Catchment Restoration Fund

The Catchment Restoration Fund (CRF) is as nationwide fund designated to improve the health of river ecosystems via habitat restoration and pollution reduction measures. Started in 2012 and intended to run over three years, the fund intends to tackle issues highlighted under the Water Framework Directive. The Westcountry Rivers trust has been allocated over £4 million to lead and deliver restoration works within the Westcountry. This has been split over 5 projects designed to target the specific issues within each catchment.

barnstapleTaw River Improvement Project

In 2012 the Taw River Improvement Project (TRIP) was created in response to the development of the Catchment Restoration Fund. TRIP aims to address the issues currently causing the River Taw catchment to fail under the Water Framework Directive guidelines. These issues mainly relate to low fish stocks and high phosphate loads.
In response to this, TRIP aims to address In-stream and riparian habitat WFD failures from agriculturally derived phosphate as well as connectivity issues.
Two years into the project, TRIP has met or exceeded all delivery targets. This has been achieved via a number of methods

  • Farm plans and advice. All land management practices within a catchment have the potential to affect the waterquality. As the river Taw displays particularly high levels of phosphate it is important to minimise the potential run off and subsequent contamination from the surrounding catchment. Simple measures such as allowing riparian vegetation to establish and act as a buffer can significantly reduce diffuse pollution into the river. TRIP has worked closely with farmers to improve infrastructure and ensure the most efficient use of potential pollutants.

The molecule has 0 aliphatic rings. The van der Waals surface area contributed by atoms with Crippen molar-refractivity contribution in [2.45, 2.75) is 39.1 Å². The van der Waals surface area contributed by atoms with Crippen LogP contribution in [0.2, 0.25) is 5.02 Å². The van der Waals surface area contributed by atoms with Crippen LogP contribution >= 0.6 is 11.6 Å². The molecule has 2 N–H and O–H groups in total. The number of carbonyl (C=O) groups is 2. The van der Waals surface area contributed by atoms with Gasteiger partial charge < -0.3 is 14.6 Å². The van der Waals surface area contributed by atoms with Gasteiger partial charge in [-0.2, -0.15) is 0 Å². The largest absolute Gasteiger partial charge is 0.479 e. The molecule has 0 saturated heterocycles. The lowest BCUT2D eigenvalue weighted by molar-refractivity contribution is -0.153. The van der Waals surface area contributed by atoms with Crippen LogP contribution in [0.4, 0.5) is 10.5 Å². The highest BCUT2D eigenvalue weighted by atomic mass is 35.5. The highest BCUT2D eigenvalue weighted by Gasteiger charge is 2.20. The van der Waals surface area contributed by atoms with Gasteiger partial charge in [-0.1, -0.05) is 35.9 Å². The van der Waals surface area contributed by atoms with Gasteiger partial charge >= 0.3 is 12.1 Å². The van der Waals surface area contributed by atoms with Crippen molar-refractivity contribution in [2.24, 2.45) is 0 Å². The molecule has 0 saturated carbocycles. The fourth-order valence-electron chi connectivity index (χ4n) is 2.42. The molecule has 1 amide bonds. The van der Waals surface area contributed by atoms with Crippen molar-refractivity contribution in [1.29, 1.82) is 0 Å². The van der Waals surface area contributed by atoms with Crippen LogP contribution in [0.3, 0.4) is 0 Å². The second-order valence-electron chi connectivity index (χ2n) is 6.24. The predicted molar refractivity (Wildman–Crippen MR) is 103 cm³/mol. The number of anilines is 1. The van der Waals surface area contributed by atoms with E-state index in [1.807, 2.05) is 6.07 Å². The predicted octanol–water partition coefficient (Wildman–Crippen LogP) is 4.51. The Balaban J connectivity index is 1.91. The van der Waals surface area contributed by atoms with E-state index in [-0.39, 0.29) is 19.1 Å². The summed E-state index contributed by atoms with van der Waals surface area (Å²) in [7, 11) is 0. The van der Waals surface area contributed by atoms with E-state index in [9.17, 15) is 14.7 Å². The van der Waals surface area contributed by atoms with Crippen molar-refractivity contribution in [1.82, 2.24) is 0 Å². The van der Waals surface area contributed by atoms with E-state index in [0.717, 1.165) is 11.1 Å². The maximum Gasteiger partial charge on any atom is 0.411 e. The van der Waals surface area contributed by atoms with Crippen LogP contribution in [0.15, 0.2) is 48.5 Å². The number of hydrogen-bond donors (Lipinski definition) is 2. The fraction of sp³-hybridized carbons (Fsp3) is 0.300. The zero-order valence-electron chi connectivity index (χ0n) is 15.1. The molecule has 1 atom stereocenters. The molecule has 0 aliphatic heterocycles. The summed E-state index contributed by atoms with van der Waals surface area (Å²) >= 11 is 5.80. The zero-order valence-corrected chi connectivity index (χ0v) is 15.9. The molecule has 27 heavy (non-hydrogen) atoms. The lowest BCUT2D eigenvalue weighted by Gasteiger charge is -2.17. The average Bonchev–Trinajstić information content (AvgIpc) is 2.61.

• Electrofishing surveys are currently being undertaken in order to assess current fish stocks and to evaluate the success of the project.
  • In response to the high levels of phosphate found, water quality monitoring has played a large role in improving the health of the river Taw. Over 500 sites have been sampled and research group has been set up to investigate potential sources and methods of transfer. Several presentations outlining current findings can be found on our youtube channel here.
  • Improved connectivity – Walkover surveys identified several possible obstructions that may prevent fish moving through and repopulating the catchment. Where possible, mitigation measures have been put in place. These range in scale from the installation of fish passes to the removal of wiers. The Removal of the wier at North Wyke is an example of how removing obstacles that have little or no practical use can have a significant impact on the health of our rivers. The whole operation of removing the wier can be also be watched below

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